WBC 2.7 K/uL
RBC 4.17 M/uL
HGB 12.7 G/dL
PLT 386 K/uL
ANC 1.4 K/uL
Just back from our check up at our local hematologist and things do seem to have moved in the right direction. Ann's WBC and ANC count have risen since our trip to MDA last week. What a relief! Why exactly isn't clear, but she has been off of Bactrim-DS for the last week, which is sometimes known for speeding the destruction of neutrophils. It could also be that she has beaten a small asymptomatic viral infection, or is simply recovering from the flu from last month.
The exact reason doesn't really matter as long as the baby stem cells are doing what they should, and there is abundant evidence that they are. Our doctor at MDA asked Ann to go without steroid cream, so that they could see what the chronic GvHD on her hands looks like, and she has been itching like crazy since. There have been a couple of times that I have asked her if she would call MDA and get permission to use the cream, but each time she declines and decides to tough it out.
We are scheduled to go back to MDA next week for our monthly check up and see dermatology again. I have a feeling that Ann is going to end up in the "light box". From it's description to me it reminds me of that scene in the 1971 film, The Andromeda Strain. In which the scientists have to descend into the quarantine level of a secret desert laboratory set up to study an alien pathogen accidentally unleashed on Earth courtesy of a satellite sent up to look for life in space.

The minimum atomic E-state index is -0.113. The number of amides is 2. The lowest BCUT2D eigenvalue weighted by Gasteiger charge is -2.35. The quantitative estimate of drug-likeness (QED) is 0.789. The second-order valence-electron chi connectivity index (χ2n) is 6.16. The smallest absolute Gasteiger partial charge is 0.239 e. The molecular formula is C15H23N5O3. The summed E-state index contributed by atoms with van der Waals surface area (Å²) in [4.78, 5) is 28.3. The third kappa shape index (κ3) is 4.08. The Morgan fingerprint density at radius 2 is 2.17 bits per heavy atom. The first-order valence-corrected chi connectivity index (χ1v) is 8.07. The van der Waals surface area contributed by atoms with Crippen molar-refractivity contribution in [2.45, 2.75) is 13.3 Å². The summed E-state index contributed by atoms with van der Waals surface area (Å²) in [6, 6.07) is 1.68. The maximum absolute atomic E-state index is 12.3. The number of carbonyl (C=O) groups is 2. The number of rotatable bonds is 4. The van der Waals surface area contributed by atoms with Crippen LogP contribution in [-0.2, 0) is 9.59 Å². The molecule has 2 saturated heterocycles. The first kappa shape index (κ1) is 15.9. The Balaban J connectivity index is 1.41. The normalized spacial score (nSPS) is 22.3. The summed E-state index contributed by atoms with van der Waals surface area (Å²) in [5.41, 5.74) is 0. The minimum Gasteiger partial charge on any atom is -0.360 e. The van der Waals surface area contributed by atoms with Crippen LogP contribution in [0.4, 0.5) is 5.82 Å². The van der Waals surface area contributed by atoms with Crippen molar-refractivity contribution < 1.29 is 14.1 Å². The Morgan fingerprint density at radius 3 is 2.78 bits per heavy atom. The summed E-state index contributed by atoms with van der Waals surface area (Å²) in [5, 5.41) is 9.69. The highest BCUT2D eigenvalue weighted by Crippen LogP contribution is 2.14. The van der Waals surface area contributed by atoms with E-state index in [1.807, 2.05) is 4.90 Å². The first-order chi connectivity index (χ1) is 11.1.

Among precautions that the scientists in the movie have to take is one that involves very intense UV exposure. They have to put a covering over their head and then are blasted with UV light for a few seconds until the top layer of their skin is turned to ash. All very dramatic, but you would expect that from a Scifi thriller. The actual "light box" is probably much more mundane. Think more of tanning bed and less of Bill Bixby sitting in an Incredible Hulk making gamma irradiator.
I mentioned this to our transplant doctor at MDA and she stared at me blankly and asked as earnestly as she could "what's the Andromeda strain"? Then after I explained it, she admitted to never having seen it. Wow, that honestly floored me! I thought that it was one of the movies that you were almost required to see prior to becoming interested in the medical field. It is after all the story that Micheal Crichton sold to pay his way through med school. Go figure.
I'll keep that in mind before making a West World reference.
Last but not least I would like to introduce Erica Murray to our faithful readers. Erica is a leukemia patient and like Ann did, now needs a bone marrow transplant. Erica had a 9/10 match that just recently fell through, and is now looking for a marrow match so she can move ahead with her treatment. However Asian's only make up an estimated 6% of all the registered and current marrow donors. That means matches are hard to find for people who are depending on them for a chance to live.
To all you LSU students: If you know someone who is Asian or part Asian please take a moment to ask them to become a marrow donor. They can contact our local Red Cross or the Asian American Donor Program (AADP) at (800) 593-6667. It costs nothing and only takes the time required to fill out a form and swab your cheek. In return someone's life might be saved.